I found Inktober hard at first. It felt like homework . It became easier the more I did it, and giving myself permission to experiment with subject matter made it more fun. Carrying my pocket sketchbook everywhere became more essential, because I never knew when an Inktober opportunity would show up ( such as when I was out walking my dog.) I don’the know if I would do Inktober again. I do know it has enabled me to do a lot more quick sketching than I used to.

    Liked by 1 person

  3. Rita Cleary says:

    I tried doing a drawing a day for one month several years ago. Not as easy as it sounds…Inspiration doesn’t (for me) flow in a steady clip like that, resulting in my feeling pressure to do something–anything–even if it was just a random pattern, which is never what I would choose to spend a whole space of precious art time doing. I also felt pressure because some days, I’m literally out morning to night, and too wiped out at the end of the day to do art. A personal aside: I’m finding it best never to do artwork at night (in studio). The light is never as good as natural daylight, and I need all the help I can get…not fight with indoor lighting skewing the color. My preference always is for plein air anyway, so probably that’s part of my night-light aversion. You did some very nice work during the Inktober challenge, Suhita. I loved your pumpkins!

    Liked by 1 person

    • Rita, you brought up some of the challenges I faced but didn’t mention here: yes, there are days when I can’t really produce a sketch. You can see in my photostream that I did a few just to not drop out, but honestly, I would have still been “doing the challenge” if I missed some days: it doesn’t matter, really. But i know what you mean: doing a challenge like this means you feel pressured to produce something. I also found that I mostly did little stuff in my studio, and sometimes that took away from working outside. And yes, working at night, I hate. That said, I gained something… but I am glad I am done 🙂 Thanks for your thoughts and comments, it’s really useful sometimes, just to know we all share similar experiences and obstacles.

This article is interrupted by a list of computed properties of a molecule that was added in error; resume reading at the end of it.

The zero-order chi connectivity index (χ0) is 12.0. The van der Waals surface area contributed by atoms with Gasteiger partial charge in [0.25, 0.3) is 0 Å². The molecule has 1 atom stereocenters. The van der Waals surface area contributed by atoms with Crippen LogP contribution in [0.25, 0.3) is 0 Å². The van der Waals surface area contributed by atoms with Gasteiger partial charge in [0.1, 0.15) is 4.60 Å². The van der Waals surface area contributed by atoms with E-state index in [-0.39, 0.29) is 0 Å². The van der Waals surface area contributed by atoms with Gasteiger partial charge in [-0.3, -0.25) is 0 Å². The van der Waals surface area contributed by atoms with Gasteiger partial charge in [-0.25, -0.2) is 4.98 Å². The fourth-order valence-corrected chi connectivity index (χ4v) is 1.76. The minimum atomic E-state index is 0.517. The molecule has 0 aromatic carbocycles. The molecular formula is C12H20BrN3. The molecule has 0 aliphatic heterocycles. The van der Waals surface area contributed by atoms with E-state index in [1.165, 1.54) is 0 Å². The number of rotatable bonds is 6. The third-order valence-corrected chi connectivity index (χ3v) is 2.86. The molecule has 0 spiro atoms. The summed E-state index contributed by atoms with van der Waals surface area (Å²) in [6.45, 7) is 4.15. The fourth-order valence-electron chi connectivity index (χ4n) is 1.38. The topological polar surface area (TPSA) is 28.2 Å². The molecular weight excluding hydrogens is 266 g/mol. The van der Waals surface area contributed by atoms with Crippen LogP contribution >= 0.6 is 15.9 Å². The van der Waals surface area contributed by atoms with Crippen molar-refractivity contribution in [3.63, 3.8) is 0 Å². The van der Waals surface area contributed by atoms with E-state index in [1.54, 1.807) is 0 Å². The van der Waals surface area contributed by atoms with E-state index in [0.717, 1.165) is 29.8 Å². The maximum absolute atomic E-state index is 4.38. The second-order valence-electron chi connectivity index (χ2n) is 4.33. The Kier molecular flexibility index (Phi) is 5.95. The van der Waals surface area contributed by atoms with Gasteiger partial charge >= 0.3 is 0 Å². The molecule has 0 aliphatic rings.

4. Elaine says:

    I decided to go with the daily prompts this time, and to try to stretch myself. I draw in ink all the time (eg on the bus), and I wanted this to be a learning experience. Around day 21 I dropped out because I had placed too many extra constraints on myself (plus work became extra busy). Not sure if I learned anything, but it was worthwhile challenging myself.

    Liked by 1 person

    • 21 days is a lot, using prompts! I find that if I’m trying to do something ( like improve my inking skills) then just that one focus is enough. If I also have to use prompts , I will probably give up a long time before you did!


  5. miatagrrl says:

    My Inktober goal was to try to draw more from imagination. It was a real struggle the first couple weeks, but once a theme emerged, it got easier. I really enjoyed the challenge, though. Here’s my blog post with my learnings: http://tina-koyama.blogspot.com/2016/10/inktober2016-lessons-learned.html



  6. miatagrrl says:

    By the way, I really love your selfie! 🙂


  7. rosjenke says:

    You are such an inspiration and your sketches are always a joy. I fell off the Inktober wagon after about day 10 😄 I wanted to do a blind contour then a “real” portrait for each day but too many other things got in the way. When life settles down I’ll get back to it as I really enjoyed doing them. Loved your portrait selfie 👍